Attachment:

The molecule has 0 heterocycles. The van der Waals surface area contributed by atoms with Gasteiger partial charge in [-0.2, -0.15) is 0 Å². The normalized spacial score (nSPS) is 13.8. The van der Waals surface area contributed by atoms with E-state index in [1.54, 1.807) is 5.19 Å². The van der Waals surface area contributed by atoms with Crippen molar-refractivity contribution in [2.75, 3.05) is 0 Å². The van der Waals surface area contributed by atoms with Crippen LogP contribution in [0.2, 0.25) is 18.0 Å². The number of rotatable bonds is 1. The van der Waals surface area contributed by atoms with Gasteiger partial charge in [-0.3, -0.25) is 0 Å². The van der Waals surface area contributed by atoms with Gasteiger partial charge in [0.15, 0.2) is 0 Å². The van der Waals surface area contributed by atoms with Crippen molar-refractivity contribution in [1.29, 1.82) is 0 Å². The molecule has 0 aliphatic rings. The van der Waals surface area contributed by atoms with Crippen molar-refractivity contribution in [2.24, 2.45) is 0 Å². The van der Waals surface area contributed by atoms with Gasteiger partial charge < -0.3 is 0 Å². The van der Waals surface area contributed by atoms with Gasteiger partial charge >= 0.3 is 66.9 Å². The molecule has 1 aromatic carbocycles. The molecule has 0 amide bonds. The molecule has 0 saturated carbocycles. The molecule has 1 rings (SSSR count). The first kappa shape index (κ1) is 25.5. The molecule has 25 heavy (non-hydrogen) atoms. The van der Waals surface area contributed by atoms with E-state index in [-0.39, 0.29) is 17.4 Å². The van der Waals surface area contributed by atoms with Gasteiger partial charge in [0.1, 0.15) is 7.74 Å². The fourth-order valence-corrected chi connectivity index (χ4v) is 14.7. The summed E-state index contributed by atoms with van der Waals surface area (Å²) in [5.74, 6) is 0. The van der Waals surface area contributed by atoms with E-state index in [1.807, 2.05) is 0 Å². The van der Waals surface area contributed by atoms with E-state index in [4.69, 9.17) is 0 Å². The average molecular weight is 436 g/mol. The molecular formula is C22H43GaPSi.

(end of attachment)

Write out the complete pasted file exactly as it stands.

The molecule has 0 heterocycles. The van der Waals surface area contributed by atoms with Gasteiger partial charge in [-0.2, -0.15) is 0 Å². The normalized spacial score (nSPS) is 13.8. The van der Waals surface area contributed by atoms with E-state index in [1.54, 1.807) is 5.19 Å². The van der Waals surface area contributed by atoms with Crippen molar-refractivity contribution in [2.75, 3.05) is 0 Å². The van der Waals surface area contributed by atoms with Crippen LogP contribution in [0.2, 0.25) is 18.0 Å². The number of rotatable bonds is 1. The van der Waals surface area contributed by atoms with Gasteiger partial charge in [-0.3, -0.25) is 0 Å². The van der Waals surface area contributed by atoms with Gasteiger partial charge in [0.15, 0.2) is 0 Å². The van der Waals surface area contributed by atoms with Crippen molar-refractivity contribution in [1.29, 1.82) is 0 Å². The molecule has 0 aliphatic rings. The van der Waals surface area contributed by atoms with Crippen molar-refractivity contribution in [2.24, 2.45) is 0 Å². The van der Waals surface area contributed by atoms with Gasteiger partial charge < -0.3 is 0 Å². The van der Waals surface area contributed by atoms with Gasteiger partial charge >= 0.3 is 66.9 Å². The molecule has 1 aromatic carbocycles. The molecule has 0 amide bonds. The molecule has 0 saturated carbocycles. The molecule has 1 rings (SSSR count). The first kappa shape index (κ1) is 25.5. The molecule has 25 heavy (non-hydrogen) atoms. The van der Waals surface area contributed by atoms with E-state index in [-0.39, 0.29) is 17.4 Å². The van der Waals surface area contributed by atoms with Gasteiger partial charge in [0.1, 0.15) is 7.74 Å². The fourth-order valence-corrected chi connectivity index (χ4v) is 14.7. The summed E-state index contributed by atoms with van der Waals surface area (Å²) in [5.74, 6) is 0. The van der Waals surface area contributed by atoms with E-state index in [1.807, 2.05) is 0 Å². The van der Waals surface area contributed by atoms with E-state index in [4.69, 9.17) is 0 Å². The average molecular weight is 436 g/mol. The molecular formula is C22H43GaPSi.